Thanks
Laszlo


Re: MemoryFence()

Ankur Arora
 

On 2021-02-08 9:40 a.m., Laszlo Ersek wrote:
On 02/04/21 21:04, Paolo Bonzini wrote:
Il gio 4 feb 2021, 20:46 Ard Biesheuvel <ardb@...> ha scritto:

(1) We should introduce finer-grained fence primitives:

ARM AARCH64 i386

CompilerFence() asm("") asm("") asm("")
AcquireMemoryFence() dmb ish dmb ishld asm("")
ReleaseMemoryFence() dmb ish dmb ish asm("")
MemoryFence() dmb ish dmb ish mfence

"where AcquireMemoryFence() is used on the read side (i.e. between
reads) and ReleaseMemoryFence() is used on the write side (i.e.
between writes)".
Acquire semantics typically order writes before reads, not /between/
reads. Similarly, release semantics imply that all outstanding writes
complete before a barrier with acquire semantics is permitted to
complete.
Acquire fences are barriers between earlier loads and subsequent loads
and stores; those earlier loads then synchronize with release stores
in other threads.

Release fences are barriers been earlier loads and stores against
subsequent stores, and those subsequent stores synchronize with
acquire loads in other threads.
[*]


In both cases, however, fences only make sense between memory
operations. So something like "after reads" and "before writes" would
have been more precise in some sense, but in practice the usual idiom
is "between" reads/writes as Laszlo wrote.

Note that reasoning about this only makes sense in the context of
concurrency, i.e., different CPUs operating on the same memory (or
coherent DMA masters)

For non-coherent DMA, the 'ish' variants are not appropriate, and
given the low likelihood that any of this is creates a performance
bottleneck, I would suggest to only use full barriers on ARM.
Sure, that's a matter of how to implement the primitives. If you think
that non-coherent DMA is important, a full dmb can be used too.

As far as the compiler is concerned, an asm in the macros *should*
block enough optimizations, even without making the accesses volatile.
CompilerFence (or the edk2 equivalent of cpu_relax, whose name escapes
me right now) would be necessary in the body of busy-waiting loops.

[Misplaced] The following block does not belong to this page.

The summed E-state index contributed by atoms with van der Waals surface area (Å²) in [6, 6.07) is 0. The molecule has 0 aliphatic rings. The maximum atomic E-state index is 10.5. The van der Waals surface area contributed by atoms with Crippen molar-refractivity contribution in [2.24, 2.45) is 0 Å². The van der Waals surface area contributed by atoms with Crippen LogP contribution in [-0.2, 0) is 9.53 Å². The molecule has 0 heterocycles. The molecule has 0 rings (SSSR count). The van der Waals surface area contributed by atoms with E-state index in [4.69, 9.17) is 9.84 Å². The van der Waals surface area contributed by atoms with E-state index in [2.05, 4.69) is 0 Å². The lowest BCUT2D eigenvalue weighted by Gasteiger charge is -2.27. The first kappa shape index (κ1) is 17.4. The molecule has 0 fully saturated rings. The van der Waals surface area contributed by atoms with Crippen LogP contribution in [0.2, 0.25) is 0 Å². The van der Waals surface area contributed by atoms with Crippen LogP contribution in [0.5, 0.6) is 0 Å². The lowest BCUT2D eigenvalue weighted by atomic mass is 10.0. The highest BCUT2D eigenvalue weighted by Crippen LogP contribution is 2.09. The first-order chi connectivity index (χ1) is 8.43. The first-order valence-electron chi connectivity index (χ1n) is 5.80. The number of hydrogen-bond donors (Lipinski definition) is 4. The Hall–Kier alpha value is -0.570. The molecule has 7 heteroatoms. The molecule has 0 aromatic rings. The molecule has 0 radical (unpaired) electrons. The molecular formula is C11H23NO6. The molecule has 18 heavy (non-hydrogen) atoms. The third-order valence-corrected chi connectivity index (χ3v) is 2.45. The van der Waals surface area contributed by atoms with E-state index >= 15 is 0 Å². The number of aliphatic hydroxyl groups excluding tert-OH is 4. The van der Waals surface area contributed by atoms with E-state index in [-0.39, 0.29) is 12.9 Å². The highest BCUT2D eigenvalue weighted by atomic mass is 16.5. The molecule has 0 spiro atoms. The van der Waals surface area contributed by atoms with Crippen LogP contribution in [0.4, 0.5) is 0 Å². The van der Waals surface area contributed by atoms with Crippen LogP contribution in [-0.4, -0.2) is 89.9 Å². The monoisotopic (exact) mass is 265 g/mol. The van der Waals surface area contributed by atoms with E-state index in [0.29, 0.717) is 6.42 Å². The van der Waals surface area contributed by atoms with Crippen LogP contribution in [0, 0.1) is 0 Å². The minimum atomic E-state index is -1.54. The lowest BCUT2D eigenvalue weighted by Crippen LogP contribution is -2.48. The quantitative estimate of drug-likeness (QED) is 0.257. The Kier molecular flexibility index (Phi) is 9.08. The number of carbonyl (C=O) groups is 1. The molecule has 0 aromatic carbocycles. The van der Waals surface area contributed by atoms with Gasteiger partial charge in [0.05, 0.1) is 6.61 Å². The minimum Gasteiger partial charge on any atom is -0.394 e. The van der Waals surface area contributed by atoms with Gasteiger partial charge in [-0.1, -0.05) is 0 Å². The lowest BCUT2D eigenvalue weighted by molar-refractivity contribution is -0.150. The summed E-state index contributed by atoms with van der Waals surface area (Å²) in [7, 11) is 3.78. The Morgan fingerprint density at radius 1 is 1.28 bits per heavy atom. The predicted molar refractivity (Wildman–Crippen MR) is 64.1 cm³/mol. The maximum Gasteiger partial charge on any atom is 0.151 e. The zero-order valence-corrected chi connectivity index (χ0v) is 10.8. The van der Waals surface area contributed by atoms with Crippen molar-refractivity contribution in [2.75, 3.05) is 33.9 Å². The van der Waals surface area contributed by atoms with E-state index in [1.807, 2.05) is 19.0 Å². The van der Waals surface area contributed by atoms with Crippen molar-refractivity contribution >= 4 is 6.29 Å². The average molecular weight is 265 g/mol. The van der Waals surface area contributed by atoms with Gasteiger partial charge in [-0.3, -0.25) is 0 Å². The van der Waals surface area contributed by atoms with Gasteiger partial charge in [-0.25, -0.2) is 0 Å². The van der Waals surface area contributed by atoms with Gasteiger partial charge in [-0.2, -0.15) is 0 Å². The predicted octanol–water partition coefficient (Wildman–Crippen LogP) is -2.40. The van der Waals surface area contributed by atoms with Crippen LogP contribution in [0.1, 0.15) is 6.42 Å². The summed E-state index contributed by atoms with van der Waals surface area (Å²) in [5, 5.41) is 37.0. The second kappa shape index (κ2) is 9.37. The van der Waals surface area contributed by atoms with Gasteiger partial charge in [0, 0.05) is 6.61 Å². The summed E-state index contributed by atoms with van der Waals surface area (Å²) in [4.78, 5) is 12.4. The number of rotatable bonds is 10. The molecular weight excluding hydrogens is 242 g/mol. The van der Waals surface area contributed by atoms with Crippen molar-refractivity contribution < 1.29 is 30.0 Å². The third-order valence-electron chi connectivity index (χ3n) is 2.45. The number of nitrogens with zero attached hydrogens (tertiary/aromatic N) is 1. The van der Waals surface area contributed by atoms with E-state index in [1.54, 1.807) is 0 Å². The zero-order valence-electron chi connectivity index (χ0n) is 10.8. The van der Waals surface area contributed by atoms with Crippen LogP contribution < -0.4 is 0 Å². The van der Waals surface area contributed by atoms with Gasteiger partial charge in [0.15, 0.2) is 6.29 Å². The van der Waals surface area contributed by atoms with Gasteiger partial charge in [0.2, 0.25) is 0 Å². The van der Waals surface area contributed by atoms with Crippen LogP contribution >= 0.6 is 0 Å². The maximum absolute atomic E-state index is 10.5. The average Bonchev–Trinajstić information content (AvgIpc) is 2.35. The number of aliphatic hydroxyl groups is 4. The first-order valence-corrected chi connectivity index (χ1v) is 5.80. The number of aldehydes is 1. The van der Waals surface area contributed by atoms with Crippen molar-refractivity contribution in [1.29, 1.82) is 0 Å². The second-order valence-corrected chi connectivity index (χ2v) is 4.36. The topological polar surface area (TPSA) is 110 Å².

However somebody should check the MSVC docs for asm, too.
Doesn't look too specific:
https://docs.microsoft.com/en-us/cpp/assembler/inline/optimizing-inline-assembly?view=msvc-160

It is very important to be *aware* of the acquire/release semantics,
but I don't think it is necessary to use all the fine grained barrier
types in EDK2.
I agree as long as the primitives are self-documenting. A single
MemoryFence() does not make it clear in which direction the data is
flowing (whether from other threads to this one, or vice versa).
I've found this article very relevant:
https://docs.microsoft.com/en-us/windows/win32/dxtecharts/lockless-programming
(1) It provides an example for a store-load (Dekker's algorithm) where
any combination of read-acquire + write-release is insufficient. Thus it
would need an MFENCE (hence we need all four APIs in edk2).
(... If we jump back to the part I marked with [*], then we can see
Paolo's description of read-acquire and store-release covers load-load,
load-store, load-store (again), and store-store. What's not covered is
store-load, which Paolo said elsewhere in this thread is exactly what
x86 does reorder. So the MemoryFence() API's use would be "exceptional",
in future code, but it should exist for supporting patterns like
Dekker's algorithm.)
(2) I think the "Recommendations" section:
https://docs.microsoft.com/en-us/windows/win32/dxtecharts/lockless-programming#recommendations
highlights the very problem we have. It recommends

When doing lockless programming, be sure to use volatile flag
variables and memory barrier instructions as needed.
*after* explaining why "volatile" is generally insufficient:
https://docs.microsoft.com/en-us/windows/win32/dxtecharts/lockless-programming#volatile-variables-and-reordering
and *after* describing the compiler barriers.
So this recommendation should recommend compiler barriers rather than
volatile. :/
(3) The article recommends _ReadWriteBarrier, _ReadBarrier and
_WriteBarrier, for compiler fences. I think _ReadWriteBarrier should
suffice for edk2's purposes.
However, the following reference deprecates those intrinsics:
https://docs.microsoft.com/en-us/cpp/intrinsics/readbarrier?view=msvc-160
while offering *only* C++ language replacements.
Could we implement CompilerFence() for all edk2 architectures as
*non-inline* assembly? The function would consist of a return
instruction only. For x86, we could use a NASM source; for ARM, separate
MS and GNU assembler sources would be needed.
I totally want to get rid of "volatile" at least in future code, but
that's only possible if one of the following options can be satisfied:
- we find a supported replacement method for _ReadWriteBarrier when
using the MSFT toolchain family (such as the *non-inline*, empty
assembly function),
- or we accept that CompilerFence() is not possible to implement
portably, and we only offer the heavier-weight acquire / release /